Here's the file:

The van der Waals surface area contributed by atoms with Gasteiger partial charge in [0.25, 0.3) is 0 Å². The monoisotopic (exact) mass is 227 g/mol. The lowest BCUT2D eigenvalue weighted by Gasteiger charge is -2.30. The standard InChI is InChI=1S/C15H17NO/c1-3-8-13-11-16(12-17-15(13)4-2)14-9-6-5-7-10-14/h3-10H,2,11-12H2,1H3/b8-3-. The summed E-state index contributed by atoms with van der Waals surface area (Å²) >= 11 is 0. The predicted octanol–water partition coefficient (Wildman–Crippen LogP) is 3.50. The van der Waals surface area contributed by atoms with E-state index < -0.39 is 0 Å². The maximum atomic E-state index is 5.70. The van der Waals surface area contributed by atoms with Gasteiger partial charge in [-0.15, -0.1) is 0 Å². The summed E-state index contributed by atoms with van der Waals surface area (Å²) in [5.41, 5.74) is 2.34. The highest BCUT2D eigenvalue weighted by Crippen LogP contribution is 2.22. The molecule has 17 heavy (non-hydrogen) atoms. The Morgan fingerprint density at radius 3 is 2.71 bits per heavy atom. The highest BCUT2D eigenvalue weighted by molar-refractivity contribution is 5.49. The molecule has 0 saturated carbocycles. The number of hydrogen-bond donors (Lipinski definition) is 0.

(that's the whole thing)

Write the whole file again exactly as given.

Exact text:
The van der Waals surface area contributed by atoms with Gasteiger partial charge in [0.25, 0.3) is 0 Å². The monoisotopic (exact) mass is 227 g/mol. The lowest BCUT2D eigenvalue weighted by Gasteiger charge is -2.30. The standard InChI is InChI=1S/C15H17NO/c1-3-8-13-11-16(12-17-15(13)4-2)14-9-6-5-7-10-14/h3-10H,2,11-12H2,1H3/b8-3-. The summed E-state index contributed by atoms with van der Waals surface area (Å²) >= 11 is 0. The predicted octanol–water partition coefficient (Wildman–Crippen LogP) is 3.50. The van der Waals surface area contributed by atoms with E-state index < -0.39 is 0 Å². The maximum atomic E-state index is 5.70. The van der Waals surface area contributed by atoms with Gasteiger partial charge in [-0.15, -0.1) is 0 Å². The summed E-state index contributed by atoms with van der Waals surface area (Å²) in [5.41, 5.74) is 2.34. The highest BCUT2D eigenvalue weighted by Crippen LogP contribution is 2.22. The molecule has 17 heavy (non-hydrogen) atoms. The Morgan fingerprint density at radius 3 is 2.71 bits per heavy atom. The highest BCUT2D eigenvalue weighted by molar-refractivity contribution is 5.49. The molecule has 0 saturated carbocycles. The number of hydrogen-bond donors (Lipinski definition) is 0.